The future of AI in MR: Supporting clinical decisions

The future of AI in MR: Supporting clinical decisions

October 10, 2017
MRI
Murat Gungor
From the October 2017 issue of HealthCare Business News magazine

By Murat Gungor

Want proof that artificial intelligence (AI) has gripped the magnetic resonance (MR) imaging community?

This year’s International Society for Magnetic Resonance in Medicine (ISMRM) conference featured 36 presentations on AI, a staggering 12-fold increase from 2016, when just three ISMRM talks addressed the ability of computers to exhibit cognitive behavior that resembles human thought.

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However, not all of this mushrooming interest in AI is suffused with enthusiasm. Amid speculation that AI will evolve beyond today’s assistive software programs to dramatically improve patient diagnosis and treatment, some radiologists remain concerned that AI will, ultimately, supplant them. Their concerns are understandable, but ultimately unfounded. After all, radiologic technologists voiced similar fears when equipment manufacturers began introducing increased automation features to imaging systems. The same technologists who feared for their jobs soon found that these automated features gave them more time with patients, a crucial gain in an era when patient scores impact hospital reimbursement rates.

The MR community’s increasing focus on AI isn’t an accurate predictor of AI’s impending dominance in radiology. Most experts agree that AI’s most significant clinical applications over the next several years will be highly specialized. They also agree that when AI begins demonstrating its full potential, it won’t take radiologists out of radiology. Rather, it will enrich their professional lives by augmenting their interpretive abilities and making their diagnoses more certain.

Already, we see examples where AI and machine learning (ML), the use of example data by computers for problem-solving, are making their presence felt in radiology by supporting improvements in efficiency, precision and standardization.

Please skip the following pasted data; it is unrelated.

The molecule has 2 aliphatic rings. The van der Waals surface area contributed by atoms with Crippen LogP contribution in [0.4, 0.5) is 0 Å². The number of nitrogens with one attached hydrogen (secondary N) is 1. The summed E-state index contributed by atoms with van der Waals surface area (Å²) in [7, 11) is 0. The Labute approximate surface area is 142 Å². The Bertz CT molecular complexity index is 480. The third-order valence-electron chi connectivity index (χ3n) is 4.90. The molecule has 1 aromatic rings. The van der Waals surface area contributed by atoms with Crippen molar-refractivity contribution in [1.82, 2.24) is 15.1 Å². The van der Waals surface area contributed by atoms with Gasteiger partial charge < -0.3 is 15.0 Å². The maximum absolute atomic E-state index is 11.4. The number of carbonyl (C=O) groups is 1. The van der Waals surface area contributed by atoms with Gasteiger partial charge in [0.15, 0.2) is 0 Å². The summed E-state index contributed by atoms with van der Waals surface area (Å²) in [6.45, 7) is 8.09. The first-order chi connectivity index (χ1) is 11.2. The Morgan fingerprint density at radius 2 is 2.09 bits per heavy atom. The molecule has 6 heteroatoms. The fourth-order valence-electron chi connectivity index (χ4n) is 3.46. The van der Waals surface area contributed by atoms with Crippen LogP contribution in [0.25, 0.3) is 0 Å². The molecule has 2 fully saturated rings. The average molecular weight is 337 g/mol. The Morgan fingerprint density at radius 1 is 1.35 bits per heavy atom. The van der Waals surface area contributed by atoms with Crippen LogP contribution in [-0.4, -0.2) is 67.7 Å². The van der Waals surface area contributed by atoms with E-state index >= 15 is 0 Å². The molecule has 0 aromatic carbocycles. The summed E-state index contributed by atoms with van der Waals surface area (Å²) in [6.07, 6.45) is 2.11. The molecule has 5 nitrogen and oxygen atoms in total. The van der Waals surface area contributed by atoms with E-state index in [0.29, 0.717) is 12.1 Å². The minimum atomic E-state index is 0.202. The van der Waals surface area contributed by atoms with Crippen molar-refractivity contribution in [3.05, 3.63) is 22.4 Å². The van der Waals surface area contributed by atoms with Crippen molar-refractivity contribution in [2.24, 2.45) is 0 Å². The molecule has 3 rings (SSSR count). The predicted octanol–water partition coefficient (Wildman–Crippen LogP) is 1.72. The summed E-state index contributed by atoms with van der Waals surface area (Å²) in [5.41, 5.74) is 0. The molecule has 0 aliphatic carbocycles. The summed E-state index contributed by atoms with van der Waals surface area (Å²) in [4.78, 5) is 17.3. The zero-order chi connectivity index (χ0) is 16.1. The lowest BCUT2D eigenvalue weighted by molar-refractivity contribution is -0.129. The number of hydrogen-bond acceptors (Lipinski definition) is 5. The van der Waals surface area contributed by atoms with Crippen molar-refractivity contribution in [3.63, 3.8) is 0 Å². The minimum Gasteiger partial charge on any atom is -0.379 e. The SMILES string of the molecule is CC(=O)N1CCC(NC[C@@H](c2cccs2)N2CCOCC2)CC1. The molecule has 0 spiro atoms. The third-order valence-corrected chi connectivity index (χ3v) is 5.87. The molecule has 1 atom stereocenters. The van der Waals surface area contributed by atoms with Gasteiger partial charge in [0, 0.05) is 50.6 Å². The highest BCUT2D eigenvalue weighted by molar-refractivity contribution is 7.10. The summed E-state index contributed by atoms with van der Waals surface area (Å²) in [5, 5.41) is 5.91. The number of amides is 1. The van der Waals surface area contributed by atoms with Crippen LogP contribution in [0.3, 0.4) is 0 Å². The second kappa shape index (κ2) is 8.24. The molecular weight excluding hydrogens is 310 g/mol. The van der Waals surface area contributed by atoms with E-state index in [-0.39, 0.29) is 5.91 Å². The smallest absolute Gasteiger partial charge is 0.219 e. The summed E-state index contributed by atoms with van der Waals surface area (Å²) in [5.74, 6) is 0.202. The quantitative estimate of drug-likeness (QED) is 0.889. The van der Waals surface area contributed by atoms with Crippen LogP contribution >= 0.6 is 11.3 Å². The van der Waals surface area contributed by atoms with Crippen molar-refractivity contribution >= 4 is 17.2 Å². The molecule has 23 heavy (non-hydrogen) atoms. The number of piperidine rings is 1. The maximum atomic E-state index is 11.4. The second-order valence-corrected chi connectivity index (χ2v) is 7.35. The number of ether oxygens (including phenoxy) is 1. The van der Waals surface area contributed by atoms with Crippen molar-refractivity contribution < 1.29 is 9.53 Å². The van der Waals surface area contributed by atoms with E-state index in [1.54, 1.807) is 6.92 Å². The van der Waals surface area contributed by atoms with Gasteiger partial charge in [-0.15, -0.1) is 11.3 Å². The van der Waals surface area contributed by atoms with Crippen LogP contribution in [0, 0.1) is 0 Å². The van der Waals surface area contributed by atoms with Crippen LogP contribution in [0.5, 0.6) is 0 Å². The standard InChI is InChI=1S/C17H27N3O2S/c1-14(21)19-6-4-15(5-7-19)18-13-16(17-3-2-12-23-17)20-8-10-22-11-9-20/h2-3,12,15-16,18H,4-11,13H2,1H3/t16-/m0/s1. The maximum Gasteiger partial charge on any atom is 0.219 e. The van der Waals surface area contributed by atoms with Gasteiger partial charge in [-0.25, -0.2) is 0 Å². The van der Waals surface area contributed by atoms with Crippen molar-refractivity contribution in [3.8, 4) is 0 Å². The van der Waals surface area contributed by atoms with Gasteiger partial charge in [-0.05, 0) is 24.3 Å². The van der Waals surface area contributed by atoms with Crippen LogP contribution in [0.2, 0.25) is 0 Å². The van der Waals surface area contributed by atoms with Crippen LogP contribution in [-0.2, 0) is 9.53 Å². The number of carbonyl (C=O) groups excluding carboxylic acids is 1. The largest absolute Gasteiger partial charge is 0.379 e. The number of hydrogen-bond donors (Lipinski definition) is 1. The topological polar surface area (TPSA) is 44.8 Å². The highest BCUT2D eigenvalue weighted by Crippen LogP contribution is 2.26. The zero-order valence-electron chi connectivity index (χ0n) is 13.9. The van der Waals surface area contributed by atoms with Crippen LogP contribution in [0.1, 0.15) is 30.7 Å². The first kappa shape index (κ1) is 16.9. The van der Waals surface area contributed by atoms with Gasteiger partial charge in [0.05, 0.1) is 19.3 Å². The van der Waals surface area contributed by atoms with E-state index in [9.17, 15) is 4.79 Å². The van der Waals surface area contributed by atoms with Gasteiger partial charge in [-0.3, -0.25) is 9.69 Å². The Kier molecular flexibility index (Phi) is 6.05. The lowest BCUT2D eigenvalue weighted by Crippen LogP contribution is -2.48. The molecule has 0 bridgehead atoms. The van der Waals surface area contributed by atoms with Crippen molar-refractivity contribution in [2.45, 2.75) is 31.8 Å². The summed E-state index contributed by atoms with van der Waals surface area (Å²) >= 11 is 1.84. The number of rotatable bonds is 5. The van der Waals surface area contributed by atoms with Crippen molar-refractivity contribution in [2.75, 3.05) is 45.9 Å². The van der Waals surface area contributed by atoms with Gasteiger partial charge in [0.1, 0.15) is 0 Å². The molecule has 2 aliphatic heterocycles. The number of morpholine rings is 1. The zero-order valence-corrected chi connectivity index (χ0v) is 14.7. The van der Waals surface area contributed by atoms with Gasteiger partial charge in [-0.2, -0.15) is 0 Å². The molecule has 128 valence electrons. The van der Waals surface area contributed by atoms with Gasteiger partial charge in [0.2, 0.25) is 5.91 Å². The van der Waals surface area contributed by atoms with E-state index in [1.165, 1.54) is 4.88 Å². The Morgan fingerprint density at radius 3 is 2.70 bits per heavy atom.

For instance, recent commercially available versions of MR software are informed by ML of anatomical landmarks. Databases benefiting from tens of millions of radiologist- and technologist-annotated MR images enable this software to automatically identify an anatomic structure, including the brain, spine and knees, and allow the same consistent, reproducible patient positioning without operator intervention.

With this advanced software, standardization of image quality is possible from patient to patient, and also for the same patient on follow-up exams. Standardizing the selection of the imaging plane and correcting for alignment in both axes leads to higher MR image quality. And standardization in imaging – when patient data is acquired the same way, under the same conditions, each time a patient is scanned – lays the groundwork for truly quantitative radiology. In the future, quantification could help the radiologist differentiate between acute and chronic lesions in multiple sclerosis (MS) patients and could potentially aid in prognosis and therapy response assessment. Also, automated volumetric analyses could potentially enable the radiologist to assess and monitor the progression of brain atrophy in these patients.

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